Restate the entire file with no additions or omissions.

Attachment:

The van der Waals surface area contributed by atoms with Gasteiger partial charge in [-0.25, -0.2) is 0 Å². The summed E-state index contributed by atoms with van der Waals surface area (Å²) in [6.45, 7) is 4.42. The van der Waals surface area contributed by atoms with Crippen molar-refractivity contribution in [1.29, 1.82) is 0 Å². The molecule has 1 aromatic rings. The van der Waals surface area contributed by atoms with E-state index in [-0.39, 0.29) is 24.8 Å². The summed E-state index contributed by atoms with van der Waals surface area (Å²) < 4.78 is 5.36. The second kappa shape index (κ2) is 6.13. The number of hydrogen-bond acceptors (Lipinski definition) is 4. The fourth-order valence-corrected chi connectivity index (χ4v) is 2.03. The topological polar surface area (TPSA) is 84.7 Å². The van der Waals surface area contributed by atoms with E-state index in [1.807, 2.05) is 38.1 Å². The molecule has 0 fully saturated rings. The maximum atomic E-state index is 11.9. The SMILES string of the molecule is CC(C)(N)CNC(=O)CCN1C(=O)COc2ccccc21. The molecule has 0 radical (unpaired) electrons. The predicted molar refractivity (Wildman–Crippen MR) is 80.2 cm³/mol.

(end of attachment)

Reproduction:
The van der Waals surface area contributed by atoms with Gasteiger partial charge in [-0.25, -0.2) is 0 Å². The summed E-state index contributed by atoms with van der Waals surface area (Å²) in [6.45, 7) is 4.42. The van der Waals surface area contributed by atoms with Crippen molar-refractivity contribution in [1.29, 1.82) is 0 Å². The molecule has 1 aromatic rings. The van der Waals surface area contributed by atoms with E-state index in [-0.39, 0.29) is 24.8 Å². The summed E-state index contributed by atoms with van der Waals surface area (Å²) < 4.78 is 5.36. The second kappa shape index (κ2) is 6.13. The number of hydrogen-bond acceptors (Lipinski definition) is 4. The fourth-order valence-corrected chi connectivity index (χ4v) is 2.03. The topological polar surface area (TPSA) is 84.7 Å². The van der Waals surface area contributed by atoms with E-state index in [1.807, 2.05) is 38.1 Å². The molecule has 0 fully saturated rings. The maximum atomic E-state index is 11.9. The SMILES string of the molecule is CC(C)(N)CNC(=O)CCN1C(=O)COc2ccccc21. The molecule has 0 radical (unpaired) electrons. The predicted molar refractivity (Wildman–Crippen MR) is 80.2 cm³/mol.